South Carolina Sheriff's Newest K-9 Can Sniff Out Potential Child Pornography

Richland County Sheriff’s K-9 Oakley has the ability to sniff out electronic devices such as S.D. cards and computer hard drives.

The State (Columbia, S.C.)
On Tuesday, S.C. Gov. Henry McMaster, Richland County Sheriff Leon Lott and the Greenville-based Defenders for Children announced the purchase of the police dog, which has the ability to sniff out electronic devices such as S.D. cards and computer hard drives.
On Tuesday, S.C. Gov. Henry McMaster, Richland County Sheriff Leon Lott and the Greenville-based Defenders for Children announced the purchase of the police dog, which has the ability to sniff out electronic devices such as S.D. cards and computer hard drives.
Richland County Sheriff's Department

RICHLAND COUNTY, South Carolina -- The Richland County Sheriff’s Department has a new four-legged deputy.

Oakley, an 18-month old English Labrador and the department’s newest member, will be searching for something other than illegal drugs.

On Tuesday, S.C. Gov. Henry McMasterRichland County Sheriff Leon Lott and the Greenville-based Defenders for Children announced the purchase of the police dog, which has the ability to sniff out electronic devices such as S.D. cards and computer hard drives.

The dogs could be useful in finding hidden electronic devices in child predator cases.

“All over the world there are child predators, and with the internet and the ease of access everywhere, it’s made things even more widespread and even more difficult,” McMaster said.

Defenders for Children, a nonprofit, raised the necessary $23,000 to buy the dog and have it go through the three-week training for the Richland County Sheriff’s Department. The group is working toward having eight of these types of dogs around the state.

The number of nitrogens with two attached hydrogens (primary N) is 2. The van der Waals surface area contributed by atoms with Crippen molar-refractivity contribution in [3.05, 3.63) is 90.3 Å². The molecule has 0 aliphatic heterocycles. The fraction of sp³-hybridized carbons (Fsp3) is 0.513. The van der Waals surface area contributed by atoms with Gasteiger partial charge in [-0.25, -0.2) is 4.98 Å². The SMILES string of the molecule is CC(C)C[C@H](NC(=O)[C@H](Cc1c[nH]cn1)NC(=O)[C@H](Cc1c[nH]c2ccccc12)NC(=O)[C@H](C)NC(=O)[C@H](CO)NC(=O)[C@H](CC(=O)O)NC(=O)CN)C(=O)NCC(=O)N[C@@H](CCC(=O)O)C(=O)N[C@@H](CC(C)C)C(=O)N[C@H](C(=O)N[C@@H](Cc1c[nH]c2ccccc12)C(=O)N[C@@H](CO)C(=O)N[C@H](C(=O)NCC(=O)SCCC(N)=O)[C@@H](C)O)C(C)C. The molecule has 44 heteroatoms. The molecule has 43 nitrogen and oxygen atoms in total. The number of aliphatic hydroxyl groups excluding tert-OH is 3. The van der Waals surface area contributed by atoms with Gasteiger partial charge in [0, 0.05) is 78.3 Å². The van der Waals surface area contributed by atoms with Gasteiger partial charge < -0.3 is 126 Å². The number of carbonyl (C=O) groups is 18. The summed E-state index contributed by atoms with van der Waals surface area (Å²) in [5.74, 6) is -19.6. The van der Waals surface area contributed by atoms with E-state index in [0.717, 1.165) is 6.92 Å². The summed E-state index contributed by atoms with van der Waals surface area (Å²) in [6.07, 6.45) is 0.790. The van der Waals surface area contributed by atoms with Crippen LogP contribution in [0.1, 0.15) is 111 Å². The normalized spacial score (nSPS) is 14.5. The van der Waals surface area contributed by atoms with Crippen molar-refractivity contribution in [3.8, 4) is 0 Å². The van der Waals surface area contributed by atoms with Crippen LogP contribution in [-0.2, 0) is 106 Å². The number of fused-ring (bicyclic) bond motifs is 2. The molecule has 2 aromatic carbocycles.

Oakley starts work with her first assignment Saturday, becoming the second electronics-sniffing dog employed in the state. The first, also made possible with donations from the nonprofit, is working in Greenville.

A 128-gigabyte device can hold up to 244,000 images, and some are less than a quarter inch, said Toni Clark, director of Defenders for Children.

Lott said it could be hard to find those devices because they can be so small and easily hidden.

“For Oakley it’s not difficult,” Lott said. “She’s being trained to go with us to find these little tiny devices these monsters use in our community to prey on our children.”

Defenders for Children also wants to raise enough money to place these types of K-9s in Pickens, Spartanburg, Charleston, Myrtle Beach, Florence and Anderson. Clark said she also hopes to have a dog available for state law enforcement to help with searches in rural areas.

“Too many children are being hurt out there in the public, in our communities, in our nation and we’re relying on law enforcement to solve our problems. It’s really coming down to the public, all of in this room, everyone listening. We really have to do our part to help,” Clark said.

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